Hearing that, they couldn’t punish her. Chuck cleaned the wall and Susan helped.
In high school, one of her teachers asked her what her philosophy of life was.
“What do you mean?” Susan asked.
“What do you want to do with your life?” the teacher explained. “How do you look at the world?”
“I want people to be pretty,” she said. “So they will be happy.”
After graduation, she attended the Gene Juarez Academy of Beauty in Seattle, preparing for a career in that field. Her dream was to have her own beauty salon one day.
Susan herself was attractive—in a young Debbie Reynolds sort of way. She had bright blue eyes, wavy brown hair, and dimples. Dozens of photographs of her have been published and it’s hard to find one in which she isn’t smiling.
Conversely, there are few pictures of Josh Powell where he is smiling. Once Susan’s goal was to make Josh happy, to help him forget his abusive childhood.
She was sure she could do that.
Like many young Mormon singles in their late teens and twenties, she and her sisters often went to an LDS Stake Center at Twelfth and Pearl streets in Tacoma to interact with their peers in the single adult ward who were eighteen to thirty.
“It was a marriage pool,” Chuck Cox explains. “She met Josh Powell there. She was nineteen and he was twenty-six. We felt he was hunting for someone who believed that the husband was the head of the house. Susan was in love—you know, like the songs ‘I Am Sixteen Going on Seventeen’ or ‘They Tried to Tell Us We’re Too Young.’ She was in love with Josh Powell, and no one could change her mind.”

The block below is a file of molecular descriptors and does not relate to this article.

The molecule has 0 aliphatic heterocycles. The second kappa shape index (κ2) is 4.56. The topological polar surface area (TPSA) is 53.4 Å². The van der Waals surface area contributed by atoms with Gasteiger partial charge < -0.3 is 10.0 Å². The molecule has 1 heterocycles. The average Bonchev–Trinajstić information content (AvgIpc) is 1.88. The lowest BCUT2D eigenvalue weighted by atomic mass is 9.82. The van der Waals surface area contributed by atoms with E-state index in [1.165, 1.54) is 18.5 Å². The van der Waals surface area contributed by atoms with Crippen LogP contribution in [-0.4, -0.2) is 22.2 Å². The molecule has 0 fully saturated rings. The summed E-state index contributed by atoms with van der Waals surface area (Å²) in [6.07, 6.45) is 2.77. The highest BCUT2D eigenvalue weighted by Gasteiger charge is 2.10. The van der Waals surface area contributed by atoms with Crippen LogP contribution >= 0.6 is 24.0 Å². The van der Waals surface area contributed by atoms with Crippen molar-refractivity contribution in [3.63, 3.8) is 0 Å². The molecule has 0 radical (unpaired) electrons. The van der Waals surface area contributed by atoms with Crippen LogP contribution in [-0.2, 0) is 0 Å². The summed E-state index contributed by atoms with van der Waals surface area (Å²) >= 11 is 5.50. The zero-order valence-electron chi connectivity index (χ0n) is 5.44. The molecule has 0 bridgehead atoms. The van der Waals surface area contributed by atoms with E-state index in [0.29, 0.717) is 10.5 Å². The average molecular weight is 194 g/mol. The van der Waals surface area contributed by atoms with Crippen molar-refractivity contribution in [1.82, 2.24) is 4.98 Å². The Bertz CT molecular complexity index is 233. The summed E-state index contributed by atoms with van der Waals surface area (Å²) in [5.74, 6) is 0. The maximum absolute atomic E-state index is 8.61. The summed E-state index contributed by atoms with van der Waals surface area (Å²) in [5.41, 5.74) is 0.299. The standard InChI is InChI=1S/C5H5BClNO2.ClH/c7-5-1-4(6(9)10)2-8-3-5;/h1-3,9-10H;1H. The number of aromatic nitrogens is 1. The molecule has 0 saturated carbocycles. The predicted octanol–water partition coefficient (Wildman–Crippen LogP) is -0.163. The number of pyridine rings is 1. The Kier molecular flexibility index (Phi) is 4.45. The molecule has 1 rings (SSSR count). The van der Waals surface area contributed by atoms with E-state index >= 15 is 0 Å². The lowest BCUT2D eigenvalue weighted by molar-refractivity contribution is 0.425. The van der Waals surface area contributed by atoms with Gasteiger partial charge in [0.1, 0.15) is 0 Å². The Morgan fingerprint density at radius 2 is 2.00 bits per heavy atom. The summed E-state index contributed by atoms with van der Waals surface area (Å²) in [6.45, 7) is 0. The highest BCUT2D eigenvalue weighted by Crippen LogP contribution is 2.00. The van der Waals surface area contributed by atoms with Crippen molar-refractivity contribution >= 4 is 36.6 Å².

On the surface, Josh didn’t seem that bad a choice for Susan. He gave the impression that he believed in all the Mormon tenets, and Susan saw him as a very mature “older” man.
While she was very well liked by the group at the Stake Center, Susan was aware that Josh lacked social skills: He had trouble fitting in. That didn’t make her like him less; she actually felt a little sorry for him and tried to draw him into her circle of friends. It wasn’t that Josh was shy; it was more that he talked too much about himself and his many accomplishments, and didn’t seem very interested in other people. His affect was awkward, even a little peculiar. At first, of course, Susan didn’t find him odd.
Chuck and Judy couldn’t understand Susan’s fascination with Josh, and sometimes they argued about it, although they tried not to—aware that the more they criticized Josh, the more their daughter would be attracted to him. She was a teenager and parents’ opinions aren’t usually appreciated at that stage of life.
“I asked her once ‘Why Josh?’ ” Judy Cox recalls, of when Susan started dating him seriously. “And she wouldn’t answer me. I think she wanted to help him.”